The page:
With one month remaining before U.S. base privileges in Turkey expire, U.S. and Turkish negotiators report considerable progress in talks about a new defense cooperation agreement.

Both sides, though, sound skeptical about the chances of achieving final settlement before Oct. 9 when the temporary status of the U.S. military presence in Turkey runs out.

While officials here and in Ankara expect that the bases will be permitted to continue their operations beyond the deadline -- Provided the talks do not break down -- pressures for an agreement are building on both governments.

The 26 U.S. military installations in Turkey -- reportedly responsible for collecting an estimated 30 percent of this country's intelligence about the Soviet Union -- have gained critical importance following the loss last winter of U.S. stations in Iran.

For TURKEY, the U.S. presence provides valuable leverage to win assistance for the improvement of its 500,000-man armed forces -- a key but at the moment weak link in NATO's southeastern flank.

But the current talks have been taking place in a political atmosphere in Ankara charged by the approach of national elections on Oct. 14. Not wanting to alienate leftist groups that have supported his left-of-center party, Turkish Prime Minister Bulent Ecevit has given no assurances about the future status of the U.S. bases.

Ecevit reactivated the bases temporarily last October after Congress lifted an arms embargo that had been imposed in 1974 when Turkey intervened in Cyprus.

"The Turks haven't threatened us," said a U.S. diplomat in Ankara yesterday. "But they haven't made any commitments either."

Negotiators reportedly are close to an accord on a "foundation agreement," the basic features of which reflect a compromise between the initial U.S. intention of signing no more than a simple agreement covering the operation of bases and Turkey's much broader desire to cement an economic and military relationship with the United States

Differences persist, however, on the precise wording of three supplemental agreements.

The most important of these involves the Turkish hope that the United States will pay a large part of the cost of modernizing Turkey's armed forces. The Turks have presented what on U.S. official described as a "hefty shopping list" for military hardware, worth between $2.5 billion and $3.6 billion over four years, depending on which government is counting.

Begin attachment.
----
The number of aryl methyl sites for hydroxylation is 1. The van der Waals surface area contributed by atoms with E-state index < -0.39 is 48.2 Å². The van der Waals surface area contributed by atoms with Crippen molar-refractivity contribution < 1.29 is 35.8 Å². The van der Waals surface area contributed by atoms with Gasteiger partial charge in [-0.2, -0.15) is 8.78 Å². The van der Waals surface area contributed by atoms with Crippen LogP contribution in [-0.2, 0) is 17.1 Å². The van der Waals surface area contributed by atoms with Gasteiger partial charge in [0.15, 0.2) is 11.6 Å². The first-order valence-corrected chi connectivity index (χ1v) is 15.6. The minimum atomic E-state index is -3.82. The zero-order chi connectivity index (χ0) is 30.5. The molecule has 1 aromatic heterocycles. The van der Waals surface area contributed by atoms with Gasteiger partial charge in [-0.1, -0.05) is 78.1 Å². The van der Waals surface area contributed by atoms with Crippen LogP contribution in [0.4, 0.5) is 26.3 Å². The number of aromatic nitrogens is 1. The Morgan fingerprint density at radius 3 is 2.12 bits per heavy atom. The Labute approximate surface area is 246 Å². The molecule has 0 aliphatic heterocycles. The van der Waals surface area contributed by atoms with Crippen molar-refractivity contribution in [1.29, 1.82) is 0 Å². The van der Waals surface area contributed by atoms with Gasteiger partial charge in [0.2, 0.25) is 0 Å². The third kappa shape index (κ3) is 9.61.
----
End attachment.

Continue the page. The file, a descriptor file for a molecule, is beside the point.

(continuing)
In any case, U.S. negotiators say that Congress is not inclined to commit a definite amount for a specific time.

Another issue still being negotiated is a Turkish request for U.S. assistance in the development of an armament industry. A Pentagon team reportedly visited Turkey recently to scout possible businesses the United States might be able to assit in. The Turks also have asked the United States to pledge the purchase of a certain amount of Turkish-made armaments.

The precise rules for the operation of U.S. bases in Turkey also remain unresolved. The Turks would like all installations to be manned equally by Turkish and U.S. personnel, but U.S. negotiators note that Turkey does not have a pool of workers trained in modern electronics adequate to operate sophisticated U.S. equipment.

One further sticking point concerns the exact purpose to which the bases will be put. The Turks fear the United States might use the bases to move into the Middle East should events there require military intervention. They want the United States to stipulate that the bases will be committed only to NATO operations. U.S. negotiators are seeking vaguer wording, saying the bases "will be supporting the fulfillment of NATO commitments."

The head of the U.S. negotiating team has returned to Washington to review the U.S. position.

"In the last few weeks, we've made a lot of progress," said Alan Flanigan, in charge of Turkish affairs at the State Department. "But it is impossible to project at this time when there might be a complete agreement."